Notes and Editorial Reviews
Anton Rubinstein was an enfant prodige and virtuoso pianist, undertaking his first concert tour of Europe when he was just 11 years old. His performances led to encounters with Liszt and Chopin, and his skill was compared to other well-known 19th-century contemporaries such as Sigismond Thalberg.
Rubinstein's impact on Russian music history is undeniable -- he founded Russia's first conservatory in St Petersburg in 1862, appointing Cesare Ciardi as his collaborator; Italian music, especially opera, was enjoying a great vogue in Russia at the time. Along with the French, German and Austrian styles that were prevalent, Rubinstein craved a more indigenous style, and he therefore began to carve out a place for Russian music in
His violin sonatas were written over a timespan of 20 years, and yet there is a sense of extended narrative through which Rubinstein seems to link the First (Op.13) and Third (Op.98); written in the related the keys of G major and B minor, some of the thematic material from the first movement of the former appears again in the first movement of the latter. This disc comprises his complete music for violin and piano, performed by acclaimed violinist Daniela Cammarano (who plays 1780 Guadagnini violin and is regularly invited to appear as concertmaster with the most important Italian orchestras) and pianist Alessandro Deljavan (whose discography also includes recordings for the labels OnClassical, Stradivarius and Grand Piano).
- Recorded in 2013 at the Teatro 'La Nuova Fenice', Osimo, Ancona, Italy.
- Anton Rubinstein (1829-1894) was born in Moscow, went to Berlin (like many of his compatriots in his time) for his education, and returned to St Petersburg to start a successful career as composer, pianist and teacher. St Petersburg was a melting pot of different musical cultures, the German tradition as personified by Liszt and Wagner, Italian opera, and the budding Russian nationalism, as propagated by the Group of Five.
- Rubinstein's works are essentially romantic, based on the aesthetics of Schumann and Chopin. His violin sonatas span a period of over 20 years, and offer an abundance of warm, sweeping melodies and instrumental brilliance.
- Excellent new recordings by the Italian duo Daniela Cammarano and Alessandro Deljavan.
- Contains notes on the composer and works as well as artist biographies.
R E V I E W:
Violin Sonatas Nos. 1–3.
3 Salon Pieces. Soirées à Saint-Petersbourg:
Romance in E?,
Daniela Cammarano (vn); Alessandro Deljavan (pn)
BRILLIANT 94605 (3 CDs: 172:27)
Violinist Daniela Cammarano and pianist Alessandro Deljavan present Anton Rubinstein’s violin sonatas, fleshing out their 2-disc program with several short pieces (the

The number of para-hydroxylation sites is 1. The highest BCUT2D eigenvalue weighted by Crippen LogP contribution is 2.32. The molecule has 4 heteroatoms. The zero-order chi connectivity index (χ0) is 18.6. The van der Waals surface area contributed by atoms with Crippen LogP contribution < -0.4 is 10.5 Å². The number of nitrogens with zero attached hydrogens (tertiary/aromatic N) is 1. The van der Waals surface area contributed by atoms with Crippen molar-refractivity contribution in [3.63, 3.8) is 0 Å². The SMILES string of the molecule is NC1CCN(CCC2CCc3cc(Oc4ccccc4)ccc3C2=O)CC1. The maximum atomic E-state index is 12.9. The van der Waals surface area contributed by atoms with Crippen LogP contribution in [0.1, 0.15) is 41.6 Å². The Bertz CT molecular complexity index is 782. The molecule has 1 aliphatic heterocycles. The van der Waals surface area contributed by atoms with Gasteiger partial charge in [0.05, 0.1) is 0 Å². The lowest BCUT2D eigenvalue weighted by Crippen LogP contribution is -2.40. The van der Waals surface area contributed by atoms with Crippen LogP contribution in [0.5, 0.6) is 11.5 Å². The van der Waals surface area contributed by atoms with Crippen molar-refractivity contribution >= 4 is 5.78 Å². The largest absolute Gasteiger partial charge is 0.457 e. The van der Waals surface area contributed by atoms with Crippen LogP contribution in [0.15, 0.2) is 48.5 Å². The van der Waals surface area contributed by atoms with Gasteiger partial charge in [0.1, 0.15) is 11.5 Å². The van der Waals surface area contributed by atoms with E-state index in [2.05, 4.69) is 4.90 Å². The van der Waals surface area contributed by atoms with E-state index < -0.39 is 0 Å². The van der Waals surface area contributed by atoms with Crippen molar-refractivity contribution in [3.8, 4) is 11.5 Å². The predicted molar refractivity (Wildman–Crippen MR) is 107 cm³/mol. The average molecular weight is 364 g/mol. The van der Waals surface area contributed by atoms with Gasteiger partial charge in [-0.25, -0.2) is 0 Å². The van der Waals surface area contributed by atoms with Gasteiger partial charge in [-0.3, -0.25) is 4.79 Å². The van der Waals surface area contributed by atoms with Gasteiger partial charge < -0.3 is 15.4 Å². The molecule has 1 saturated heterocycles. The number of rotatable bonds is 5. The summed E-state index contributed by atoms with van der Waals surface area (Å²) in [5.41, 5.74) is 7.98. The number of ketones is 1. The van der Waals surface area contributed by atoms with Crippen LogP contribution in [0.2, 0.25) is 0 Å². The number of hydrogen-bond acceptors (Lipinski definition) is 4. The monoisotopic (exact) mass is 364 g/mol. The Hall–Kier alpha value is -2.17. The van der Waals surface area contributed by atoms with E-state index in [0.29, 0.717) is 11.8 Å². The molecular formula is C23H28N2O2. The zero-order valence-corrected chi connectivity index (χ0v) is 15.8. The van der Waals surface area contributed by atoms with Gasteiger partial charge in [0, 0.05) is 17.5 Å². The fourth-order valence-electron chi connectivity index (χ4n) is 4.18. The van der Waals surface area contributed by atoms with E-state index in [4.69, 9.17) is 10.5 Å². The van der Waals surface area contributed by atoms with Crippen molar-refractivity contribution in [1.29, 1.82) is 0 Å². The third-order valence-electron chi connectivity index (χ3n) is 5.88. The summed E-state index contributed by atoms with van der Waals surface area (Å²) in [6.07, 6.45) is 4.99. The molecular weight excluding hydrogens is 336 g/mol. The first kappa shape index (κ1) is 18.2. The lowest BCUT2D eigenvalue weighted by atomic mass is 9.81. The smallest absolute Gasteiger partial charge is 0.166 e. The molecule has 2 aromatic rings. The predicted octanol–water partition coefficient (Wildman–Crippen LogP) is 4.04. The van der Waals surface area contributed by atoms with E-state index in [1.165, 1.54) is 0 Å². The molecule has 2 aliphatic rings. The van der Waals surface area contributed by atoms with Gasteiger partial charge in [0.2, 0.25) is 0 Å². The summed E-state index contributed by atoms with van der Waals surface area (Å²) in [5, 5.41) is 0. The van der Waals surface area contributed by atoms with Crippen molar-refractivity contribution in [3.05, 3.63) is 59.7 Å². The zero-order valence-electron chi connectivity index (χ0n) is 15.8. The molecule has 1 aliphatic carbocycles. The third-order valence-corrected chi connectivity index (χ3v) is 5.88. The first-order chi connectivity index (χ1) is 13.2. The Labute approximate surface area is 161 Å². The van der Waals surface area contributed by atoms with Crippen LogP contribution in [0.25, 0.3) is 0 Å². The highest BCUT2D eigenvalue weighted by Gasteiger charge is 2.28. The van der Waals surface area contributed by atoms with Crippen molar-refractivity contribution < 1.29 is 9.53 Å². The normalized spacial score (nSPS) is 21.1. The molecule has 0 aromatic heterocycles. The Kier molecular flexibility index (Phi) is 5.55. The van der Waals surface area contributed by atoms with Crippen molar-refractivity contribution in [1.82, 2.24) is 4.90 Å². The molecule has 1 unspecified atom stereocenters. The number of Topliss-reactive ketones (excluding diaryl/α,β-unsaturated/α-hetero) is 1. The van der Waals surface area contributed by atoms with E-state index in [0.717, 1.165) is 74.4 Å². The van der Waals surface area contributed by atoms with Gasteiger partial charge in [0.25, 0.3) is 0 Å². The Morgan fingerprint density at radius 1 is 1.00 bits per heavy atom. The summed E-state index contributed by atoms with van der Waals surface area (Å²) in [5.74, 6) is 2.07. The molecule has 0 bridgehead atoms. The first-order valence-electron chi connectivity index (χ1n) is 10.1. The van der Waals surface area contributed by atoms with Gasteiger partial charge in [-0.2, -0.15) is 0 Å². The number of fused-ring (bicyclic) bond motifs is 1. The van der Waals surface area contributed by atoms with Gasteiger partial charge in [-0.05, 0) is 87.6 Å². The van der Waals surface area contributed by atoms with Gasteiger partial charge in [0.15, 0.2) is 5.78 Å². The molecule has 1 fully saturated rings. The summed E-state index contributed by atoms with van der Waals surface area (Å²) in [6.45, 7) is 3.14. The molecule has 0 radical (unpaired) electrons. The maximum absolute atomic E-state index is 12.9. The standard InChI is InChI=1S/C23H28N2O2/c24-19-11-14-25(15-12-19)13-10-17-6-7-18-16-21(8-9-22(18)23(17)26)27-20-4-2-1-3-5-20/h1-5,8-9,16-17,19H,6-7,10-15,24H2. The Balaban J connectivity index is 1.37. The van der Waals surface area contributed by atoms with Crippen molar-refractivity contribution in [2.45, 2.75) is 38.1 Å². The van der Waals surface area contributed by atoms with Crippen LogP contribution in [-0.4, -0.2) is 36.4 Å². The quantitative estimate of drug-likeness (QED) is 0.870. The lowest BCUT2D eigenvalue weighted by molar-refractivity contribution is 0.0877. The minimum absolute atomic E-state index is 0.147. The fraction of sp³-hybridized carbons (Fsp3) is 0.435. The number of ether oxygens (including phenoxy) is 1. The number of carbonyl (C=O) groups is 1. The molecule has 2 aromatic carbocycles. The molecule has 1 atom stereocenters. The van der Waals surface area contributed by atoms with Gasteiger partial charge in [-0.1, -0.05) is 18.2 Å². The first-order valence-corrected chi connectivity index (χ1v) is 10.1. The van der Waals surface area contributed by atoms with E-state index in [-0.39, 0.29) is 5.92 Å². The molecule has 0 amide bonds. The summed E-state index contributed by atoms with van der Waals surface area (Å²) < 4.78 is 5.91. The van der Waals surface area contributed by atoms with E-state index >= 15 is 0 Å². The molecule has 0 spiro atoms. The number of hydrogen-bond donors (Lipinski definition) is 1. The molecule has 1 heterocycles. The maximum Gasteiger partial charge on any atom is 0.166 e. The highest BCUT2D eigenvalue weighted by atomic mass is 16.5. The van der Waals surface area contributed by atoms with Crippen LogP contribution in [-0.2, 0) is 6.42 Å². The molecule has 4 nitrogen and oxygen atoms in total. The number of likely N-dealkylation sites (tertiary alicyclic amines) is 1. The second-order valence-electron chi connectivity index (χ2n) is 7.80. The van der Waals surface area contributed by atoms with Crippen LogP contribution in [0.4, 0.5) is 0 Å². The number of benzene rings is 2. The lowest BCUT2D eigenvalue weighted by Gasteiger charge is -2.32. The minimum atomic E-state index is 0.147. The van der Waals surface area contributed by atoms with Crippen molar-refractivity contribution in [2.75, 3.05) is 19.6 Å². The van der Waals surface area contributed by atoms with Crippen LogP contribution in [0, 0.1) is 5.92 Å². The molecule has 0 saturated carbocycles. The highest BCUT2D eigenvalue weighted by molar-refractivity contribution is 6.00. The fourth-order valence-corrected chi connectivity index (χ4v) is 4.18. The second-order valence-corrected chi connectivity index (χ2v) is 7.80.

Three Salon Pieces
, op. 11, and the Romance in E? Major). The notes mention a Fourth Sonata, op. 119, but all the sources at my disposal mention only three—and, in any case, op. 119 appears to be a serenade not written for violin and piano. In any case, Cammarano produces a generally rich and fluid tone—though sometimes almost hollow and abrasive, especially in the lower registers—from the 1948 Vittorio Bellarosa violin upon which she plays; and the engineers have captured her at a close enough distance to pick up some breathing as well that varies in its obtrusiveness; and they’ve maintained a natural balance between the two instruments.
The First Sonata, from 1851, bears out, particularly in Cammarano’s and Deljavan’s performance, Fabrizio Festa’s observation in the notes that Rubinstein followed his melodic instincts and eschewed virtuosity, employing the piano rather than the violin for the most complex musical statements (or the most virtuosic ones). But within that realm of melody, the performers find in the first movement plenty of drama as well as lyricism, leading to an overwhelming climax arguably more visceral than cerebral. The duo finds within the second movement (a theme and two variations) a wide range of expressivity, from its sensitive theme to the more overtly virtuosic first variation and the highly nuanced and suggestive second (itself an extended meditation spanning more than eight minutes). They drive the scherzo forward with plenty of energy; and Cammarano’s authority—and the quality of her violin—allow her to hold her own with the declamatory piano part. The finale combines a stormy middle section with a slow outer one, a hybrid movement in which the duo finds many opportunities for ardent Romantic expressivity in both manners. The first and third movements alone occupy almost a half hour; but they offer so many melodic and dramatic pleasures throughout that the time passes almost unnoticed—in part a result of the duo’s strong championship of the work.